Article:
CULTURE OF GIVING
In the Economy of Communion, the producers – entrepreneurs, workers, and their business associates - are inspired by principles rooted in a culture different from what prevails in today's practice and theory of economics. We can define this as the "culture of giving" which really is the antithesis of a "culture of having."
Giving economic assistance can express a self-giving rooted in our very being. In other words, it can reveal an anthropological view that is neither individualistic nor collective but rather is communion. A culture of giving is not some form of philanthropy or welfare - these are individualistic virtues.
In a deeper sense, the very essence of a person is to be in "communion." Consequently however, not every act of giving creates a culture of giving. There is a giving that is self-serving, for example, or those with motivations of later on collecting on the basis of debt of gratitude.
And then there is the "giving" that Christians find in the Gospel. It is when the giver opens up to another and remains respectful of his or her dignity. It generates an experience of the words in the gospel "give and it will be given to you" even for the managers or owners of a business. These words from the Gospel might manifest themselves to the businessperson in the form of a financial windfall, or in the unexpected discovery of an innovative technical solution, or as an idea for an innovative product.
When the Focolare Movement began in 1943 in Trent Italy, the rediscovery of the Gospel's new commandment, "love one another as I have loved you" (John 13: 34) inspired a communion of spiritual and material goods. Since then, the communion of goods has become standard practice in following the example of the first Christian Communities.
This is a fact of enormous importance and rich in consequence. The communion of hearts and goods, a jewel of early Christian communities that echoed the teachings of Jesus, was the lifeblood of the Church for a long time. Although it has since lost its novelty, it has been preserved in monasteries, in convents and in some lay communities.
Chiara Lubich and her first companions were aware of its influence from the inception. Chiara said: "We were trying to live the communion of goods to the maximum extent possible to resolve the social problems of Trent. I thought ‘there are two or three areas where the poor live... let's go there! We will take what we have and share it with them...' Our reasoning was very simple: We have more - they have less. We will raise their living standard to achieve some level of equality.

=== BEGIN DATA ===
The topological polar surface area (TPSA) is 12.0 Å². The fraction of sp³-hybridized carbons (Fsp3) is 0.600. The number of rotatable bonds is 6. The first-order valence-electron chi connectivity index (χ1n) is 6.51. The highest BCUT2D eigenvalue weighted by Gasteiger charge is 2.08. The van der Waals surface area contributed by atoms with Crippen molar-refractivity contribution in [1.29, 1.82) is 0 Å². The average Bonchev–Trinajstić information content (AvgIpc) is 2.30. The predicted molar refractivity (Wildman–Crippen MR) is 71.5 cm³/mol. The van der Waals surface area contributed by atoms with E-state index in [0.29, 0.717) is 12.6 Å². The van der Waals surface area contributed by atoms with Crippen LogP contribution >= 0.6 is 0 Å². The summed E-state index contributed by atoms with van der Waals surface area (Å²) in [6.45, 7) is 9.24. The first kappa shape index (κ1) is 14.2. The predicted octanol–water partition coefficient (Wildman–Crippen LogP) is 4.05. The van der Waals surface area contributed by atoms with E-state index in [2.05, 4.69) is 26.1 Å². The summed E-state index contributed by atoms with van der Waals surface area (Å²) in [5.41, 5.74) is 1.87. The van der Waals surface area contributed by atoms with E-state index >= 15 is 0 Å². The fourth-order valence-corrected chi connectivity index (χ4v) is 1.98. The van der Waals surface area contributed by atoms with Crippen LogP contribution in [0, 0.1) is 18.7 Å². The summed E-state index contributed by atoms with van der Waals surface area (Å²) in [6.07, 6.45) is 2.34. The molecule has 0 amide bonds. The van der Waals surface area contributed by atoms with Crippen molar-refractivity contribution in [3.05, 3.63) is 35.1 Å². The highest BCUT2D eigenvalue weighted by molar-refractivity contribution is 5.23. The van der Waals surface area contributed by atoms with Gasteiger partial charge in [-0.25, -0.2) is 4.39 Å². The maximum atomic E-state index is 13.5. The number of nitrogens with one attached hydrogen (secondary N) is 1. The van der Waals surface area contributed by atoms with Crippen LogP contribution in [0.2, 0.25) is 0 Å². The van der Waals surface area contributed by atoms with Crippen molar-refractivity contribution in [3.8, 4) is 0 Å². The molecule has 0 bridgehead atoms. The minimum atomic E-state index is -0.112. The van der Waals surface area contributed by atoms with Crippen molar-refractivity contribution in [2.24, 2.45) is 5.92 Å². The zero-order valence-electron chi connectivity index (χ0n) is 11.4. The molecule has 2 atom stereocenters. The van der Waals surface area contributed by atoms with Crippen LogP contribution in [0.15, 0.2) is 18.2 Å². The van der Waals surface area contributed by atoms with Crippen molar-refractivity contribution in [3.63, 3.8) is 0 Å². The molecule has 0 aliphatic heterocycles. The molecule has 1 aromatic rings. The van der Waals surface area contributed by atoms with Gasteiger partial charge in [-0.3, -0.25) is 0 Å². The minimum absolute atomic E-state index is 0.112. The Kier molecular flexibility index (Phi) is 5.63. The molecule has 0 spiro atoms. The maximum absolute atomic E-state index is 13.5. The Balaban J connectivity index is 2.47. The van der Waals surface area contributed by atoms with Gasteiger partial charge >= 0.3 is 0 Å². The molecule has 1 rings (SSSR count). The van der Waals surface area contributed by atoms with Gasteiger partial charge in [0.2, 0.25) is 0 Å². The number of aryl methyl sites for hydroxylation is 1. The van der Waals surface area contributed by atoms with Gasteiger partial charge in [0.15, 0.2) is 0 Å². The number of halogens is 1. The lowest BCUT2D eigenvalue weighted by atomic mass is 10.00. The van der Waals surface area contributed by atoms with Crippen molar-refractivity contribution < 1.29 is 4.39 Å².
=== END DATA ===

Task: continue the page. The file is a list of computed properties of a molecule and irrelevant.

“And it is from those beginnings that an ‘amazing’ experience of the Gospel began: ‘Give and it shall be given to you.’ In the midst of a full-blown war, food rations, clothing, and medicine arrived in uncommon abundance.
“We became convinced that putting the Gospel into practice holds the answer, in a nutshell, to every problem for individuals and society.”
The EoC is based on the conviction that, without a new culture, a new economy cannot be created. Economic behaviors are always the result of a more general lifestyle, a global vision. That is why, since Chiara Lubich's first inspiration, a part of the business profit is earmarked for the creation of a "culture of giving," mainly through the educational facilities of the Focolare Movement (example: experimental cities, New City press).
In these facilities more or less, economically poor people learn and experience a culture of reciprocity, essential to making communion their lifestyle.
Help to the Poorer
The first goal of the EoC is fighting misery (we prefer not to call it "poverty") as a way to build a more just and brotherly world. The EoC proposes to give a helping hand to people who are in economic distress or in any form of poverty (concerning education, civil rights, etc.), based on the subsidiarity principle and, most of all, on reciprocity. The "poor" is first offered a new relationship before material aid steps in. The first care is the relationship itself.
The EoC is not meant to be a project of assistance, but rather, a project where the community solves its own problems, "subsidized," helped by the profits of the companies. For the outlining and implementation of the aid projects the EoC collaborates with AMU , an NGO which has been working in the field of development for more than 20 years.
The EoC is not an emergency project nor a fund raising one. It aims at the development and growth of the company, in a way that it may continue to create wealth, goods and services, and jobs.
The EoC is not contrary to any form of company (from solo proprietorships to corporations), but it reminds them of their vocation as collaborator of human development and common wealth.